How to Measure Temple Length for Glasses
Temple length is one of three important measurements required to order eyeglass frames that fit properly. Temple length applies to the part of the frame that rests on your ears. The other two measurements are bridge size and lens size. All three are measured in millimetres.
To properly measure your eyeglass temples, you will need a millimetre ruler, also called a PD stick.
- Temple length is one of three important measurements required to order eyeglass frames that fit properly.
- Temple length applies to the part of the frame that rests on your ears.
Try on eyeglass frames until you find one that fits properly behind your ears. Temples are adjustable, so keep that in mind as you try them on. The ideal fit is for the temple to bend at the top of your ear and follow the curve of the back of your ear. The best-fitting temple is one that stops slightly above your ear lobe behind your ear. If the temple comes past your ear lobe, it is too long.
Remove the glasses and look at the temple. Most frame manufacturers stamp or engrave the temple size on the temple. Average temple lengths range from 130 to 145mm, according to Opticianworks.com. However, lengths can range from 120mm to 170mm.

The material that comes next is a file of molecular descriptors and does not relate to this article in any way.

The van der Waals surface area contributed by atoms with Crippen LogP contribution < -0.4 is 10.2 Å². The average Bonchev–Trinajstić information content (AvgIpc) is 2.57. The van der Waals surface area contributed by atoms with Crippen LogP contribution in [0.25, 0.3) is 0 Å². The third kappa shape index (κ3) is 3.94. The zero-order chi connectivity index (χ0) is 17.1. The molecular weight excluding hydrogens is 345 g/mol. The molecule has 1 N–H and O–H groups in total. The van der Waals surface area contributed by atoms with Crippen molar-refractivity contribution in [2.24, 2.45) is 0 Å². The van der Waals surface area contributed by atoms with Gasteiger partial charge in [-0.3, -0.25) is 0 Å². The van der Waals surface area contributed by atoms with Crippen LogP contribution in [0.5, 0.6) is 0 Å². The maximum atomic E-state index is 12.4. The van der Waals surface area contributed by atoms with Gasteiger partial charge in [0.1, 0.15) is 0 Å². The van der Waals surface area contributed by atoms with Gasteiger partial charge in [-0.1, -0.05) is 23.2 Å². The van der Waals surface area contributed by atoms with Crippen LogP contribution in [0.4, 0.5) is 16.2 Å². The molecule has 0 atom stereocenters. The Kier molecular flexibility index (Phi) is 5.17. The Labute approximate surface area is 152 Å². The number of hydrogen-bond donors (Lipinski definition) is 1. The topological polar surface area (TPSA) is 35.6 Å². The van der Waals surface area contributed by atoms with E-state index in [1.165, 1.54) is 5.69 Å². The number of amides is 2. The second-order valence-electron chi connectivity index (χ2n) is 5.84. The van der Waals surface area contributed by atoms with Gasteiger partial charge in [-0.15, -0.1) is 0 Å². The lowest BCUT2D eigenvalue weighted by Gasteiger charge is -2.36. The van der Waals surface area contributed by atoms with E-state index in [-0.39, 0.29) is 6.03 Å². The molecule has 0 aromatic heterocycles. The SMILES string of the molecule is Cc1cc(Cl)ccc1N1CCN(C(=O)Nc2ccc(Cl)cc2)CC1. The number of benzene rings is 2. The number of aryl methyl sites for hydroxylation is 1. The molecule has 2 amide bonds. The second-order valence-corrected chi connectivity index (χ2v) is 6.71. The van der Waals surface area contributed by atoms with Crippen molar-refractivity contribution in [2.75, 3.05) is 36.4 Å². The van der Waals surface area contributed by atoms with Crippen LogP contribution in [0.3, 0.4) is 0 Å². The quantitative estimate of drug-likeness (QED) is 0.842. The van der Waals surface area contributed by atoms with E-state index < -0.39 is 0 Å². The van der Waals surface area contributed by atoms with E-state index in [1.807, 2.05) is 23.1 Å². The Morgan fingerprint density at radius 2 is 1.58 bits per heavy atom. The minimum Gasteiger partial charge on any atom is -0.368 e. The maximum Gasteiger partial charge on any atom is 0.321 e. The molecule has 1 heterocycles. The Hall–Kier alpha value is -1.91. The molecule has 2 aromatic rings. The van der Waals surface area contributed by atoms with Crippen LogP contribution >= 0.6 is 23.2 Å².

Measure with a ruler by straightening the temple at the bend so the length of the temple is completely straight. Be careful not to break the temple when you bend it. You can heat the temple by soaking the frame in warm water for 10 to 15 seconds to make it more pliable. Lay the ruler at the end of the temple and measure the entire length.
- Remove the glasses and look at the temple.
- Measure with a ruler by straightening the temple at the bend so the length of the temple is completely straight.
- Standard temples are plastic or metal and designed to have a permanent bend over the ear. A less common type of temple, called a cable temple, is made from a flexible metal and curls around the ear without adjustment. To measure a cable temple, simply extend the entire temple and measure with your ruler.
- Bending a temple to measure it may cause it to break. If you are unsure of the durability of your frame, take your glasses to your eye-care practitioner. Most opticians will measure your temple for free.
Beth Richards, a freelance writer since 2002, writes about health and draws from her 25 years as a licensed dispensing optician. She has authored several books, writes for national magazines including "Country Living" and "Organic Family" and is a health and wellness features writer for several publications. She is earning a Bachelor of Arts in English from the University of Maryland.